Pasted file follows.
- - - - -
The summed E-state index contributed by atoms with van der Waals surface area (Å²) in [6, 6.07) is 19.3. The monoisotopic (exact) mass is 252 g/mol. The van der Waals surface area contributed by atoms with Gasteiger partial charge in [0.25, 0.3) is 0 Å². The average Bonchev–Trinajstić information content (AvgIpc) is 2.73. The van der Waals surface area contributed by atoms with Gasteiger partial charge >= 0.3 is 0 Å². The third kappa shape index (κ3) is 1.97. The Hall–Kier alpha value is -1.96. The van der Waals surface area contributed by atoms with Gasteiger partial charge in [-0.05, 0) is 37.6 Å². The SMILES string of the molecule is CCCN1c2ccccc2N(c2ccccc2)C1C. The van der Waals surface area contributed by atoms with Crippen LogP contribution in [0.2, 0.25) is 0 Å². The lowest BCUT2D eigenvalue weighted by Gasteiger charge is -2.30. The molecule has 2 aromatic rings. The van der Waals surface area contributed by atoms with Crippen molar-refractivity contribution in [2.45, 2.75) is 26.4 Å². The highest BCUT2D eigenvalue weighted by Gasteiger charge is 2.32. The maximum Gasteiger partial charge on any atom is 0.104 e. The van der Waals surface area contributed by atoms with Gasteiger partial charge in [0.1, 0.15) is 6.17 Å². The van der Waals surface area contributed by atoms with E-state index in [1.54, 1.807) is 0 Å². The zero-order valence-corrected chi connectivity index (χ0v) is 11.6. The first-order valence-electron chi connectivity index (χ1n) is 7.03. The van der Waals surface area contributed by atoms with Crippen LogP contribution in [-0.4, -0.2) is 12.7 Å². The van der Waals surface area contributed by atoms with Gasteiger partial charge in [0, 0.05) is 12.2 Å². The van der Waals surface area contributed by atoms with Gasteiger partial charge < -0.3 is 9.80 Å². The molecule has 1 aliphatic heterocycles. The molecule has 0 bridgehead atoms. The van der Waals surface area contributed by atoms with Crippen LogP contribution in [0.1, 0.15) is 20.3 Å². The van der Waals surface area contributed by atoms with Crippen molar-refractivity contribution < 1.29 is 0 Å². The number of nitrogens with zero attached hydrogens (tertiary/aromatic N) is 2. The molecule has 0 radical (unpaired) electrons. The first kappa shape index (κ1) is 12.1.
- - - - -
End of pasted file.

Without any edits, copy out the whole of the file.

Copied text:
The summed E-state index contributed by atoms with van der Waals surface area (Å²) in [6, 6.07) is 19.3. The monoisotopic (exact) mass is 252 g/mol. The van der Waals surface area contributed by atoms with Gasteiger partial charge in [0.25, 0.3) is 0 Å². The average Bonchev–Trinajstić information content (AvgIpc) is 2.73. The van der Waals surface area contributed by atoms with Gasteiger partial charge >= 0.3 is 0 Å². The third kappa shape index (κ3) is 1.97. The Hall–Kier alpha value is -1.96. The van der Waals surface area contributed by atoms with Gasteiger partial charge in [-0.05, 0) is 37.6 Å². The SMILES string of the molecule is CCCN1c2ccccc2N(c2ccccc2)C1C. The van der Waals surface area contributed by atoms with Crippen LogP contribution in [0.2, 0.25) is 0 Å². The lowest BCUT2D eigenvalue weighted by Gasteiger charge is -2.30. The molecule has 2 aromatic rings. The van der Waals surface area contributed by atoms with Crippen molar-refractivity contribution in [2.45, 2.75) is 26.4 Å². The highest BCUT2D eigenvalue weighted by Gasteiger charge is 2.32. The maximum Gasteiger partial charge on any atom is 0.104 e. The van der Waals surface area contributed by atoms with Gasteiger partial charge in [0.1, 0.15) is 6.17 Å². The van der Waals surface area contributed by atoms with E-state index in [1.54, 1.807) is 0 Å². The zero-order valence-corrected chi connectivity index (χ0v) is 11.6. The first-order valence-electron chi connectivity index (χ1n) is 7.03. The van der Waals surface area contributed by atoms with Crippen LogP contribution in [-0.4, -0.2) is 12.7 Å². The van der Waals surface area contributed by atoms with Gasteiger partial charge in [0, 0.05) is 12.2 Å². The van der Waals surface area contributed by atoms with Gasteiger partial charge < -0.3 is 9.80 Å². The molecule has 1 aliphatic heterocycles. The molecule has 0 bridgehead atoms. The van der Waals surface area contributed by atoms with Crippen LogP contribution in [0.1, 0.15) is 20.3 Å². The van der Waals surface area contributed by atoms with Crippen molar-refractivity contribution < 1.29 is 0 Å². The number of nitrogens with zero attached hydrogens (tertiary/aromatic N) is 2. The molecule has 0 radical (unpaired) electrons. The first kappa shape index (κ1) is 12.1.